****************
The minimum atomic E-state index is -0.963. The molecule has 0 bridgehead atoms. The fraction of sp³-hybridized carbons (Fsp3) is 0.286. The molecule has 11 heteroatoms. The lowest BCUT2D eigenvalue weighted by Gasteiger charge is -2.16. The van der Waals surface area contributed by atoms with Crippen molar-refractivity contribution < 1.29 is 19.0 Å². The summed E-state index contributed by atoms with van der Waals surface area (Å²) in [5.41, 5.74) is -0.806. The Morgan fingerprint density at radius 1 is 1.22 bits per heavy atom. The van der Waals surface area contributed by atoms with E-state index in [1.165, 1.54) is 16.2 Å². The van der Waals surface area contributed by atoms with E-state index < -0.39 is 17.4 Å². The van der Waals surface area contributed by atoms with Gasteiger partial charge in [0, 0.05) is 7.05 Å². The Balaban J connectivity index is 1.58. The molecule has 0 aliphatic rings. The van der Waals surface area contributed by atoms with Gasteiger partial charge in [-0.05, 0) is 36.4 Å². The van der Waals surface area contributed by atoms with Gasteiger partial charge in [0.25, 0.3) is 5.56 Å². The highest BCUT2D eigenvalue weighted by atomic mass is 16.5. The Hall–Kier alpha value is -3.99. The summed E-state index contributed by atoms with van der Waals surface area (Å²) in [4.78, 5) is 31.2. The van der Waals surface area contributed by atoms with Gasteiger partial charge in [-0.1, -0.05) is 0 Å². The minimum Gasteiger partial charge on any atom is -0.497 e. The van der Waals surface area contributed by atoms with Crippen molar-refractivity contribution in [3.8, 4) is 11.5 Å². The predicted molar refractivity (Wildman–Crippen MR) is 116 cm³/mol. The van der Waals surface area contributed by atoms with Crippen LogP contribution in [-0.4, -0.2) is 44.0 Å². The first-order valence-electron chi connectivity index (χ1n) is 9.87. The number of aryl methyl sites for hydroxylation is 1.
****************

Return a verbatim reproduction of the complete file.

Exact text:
The minimum atomic E-state index is -0.963. The molecule has 0 bridgehead atoms. The fraction of sp³-hybridized carbons (Fsp3) is 0.286. The molecule has 11 heteroatoms. The lowest BCUT2D eigenvalue weighted by Gasteiger charge is -2.16. The van der Waals surface area contributed by atoms with Crippen molar-refractivity contribution < 1.29 is 19.0 Å². The summed E-state index contributed by atoms with van der Waals surface area (Å²) in [5.41, 5.74) is -0.806. The Morgan fingerprint density at radius 1 is 1.22 bits per heavy atom. The van der Waals surface area contributed by atoms with E-state index in [1.165, 1.54) is 16.2 Å². The van der Waals surface area contributed by atoms with E-state index < -0.39 is 17.4 Å². The van der Waals surface area contributed by atoms with Gasteiger partial charge in [0, 0.05) is 7.05 Å². The Balaban J connectivity index is 1.58. The molecule has 0 aliphatic rings. The van der Waals surface area contributed by atoms with Gasteiger partial charge in [-0.05, 0) is 36.4 Å². The van der Waals surface area contributed by atoms with Gasteiger partial charge in [0.25, 0.3) is 5.56 Å². The highest BCUT2D eigenvalue weighted by atomic mass is 16.5. The Hall–Kier alpha value is -3.99. The summed E-state index contributed by atoms with van der Waals surface area (Å²) in [4.78, 5) is 31.2. The van der Waals surface area contributed by atoms with Gasteiger partial charge in [-0.1, -0.05) is 0 Å². The minimum Gasteiger partial charge on any atom is -0.497 e. The van der Waals surface area contributed by atoms with Crippen molar-refractivity contribution in [3.8, 4) is 11.5 Å². The predicted molar refractivity (Wildman–Crippen MR) is 116 cm³/mol. The van der Waals surface area contributed by atoms with Crippen LogP contribution in [-0.4, -0.2) is 44.0 Å². The first-order valence-electron chi connectivity index (χ1n) is 9.87. The number of aryl methyl sites for hydroxylation is 1.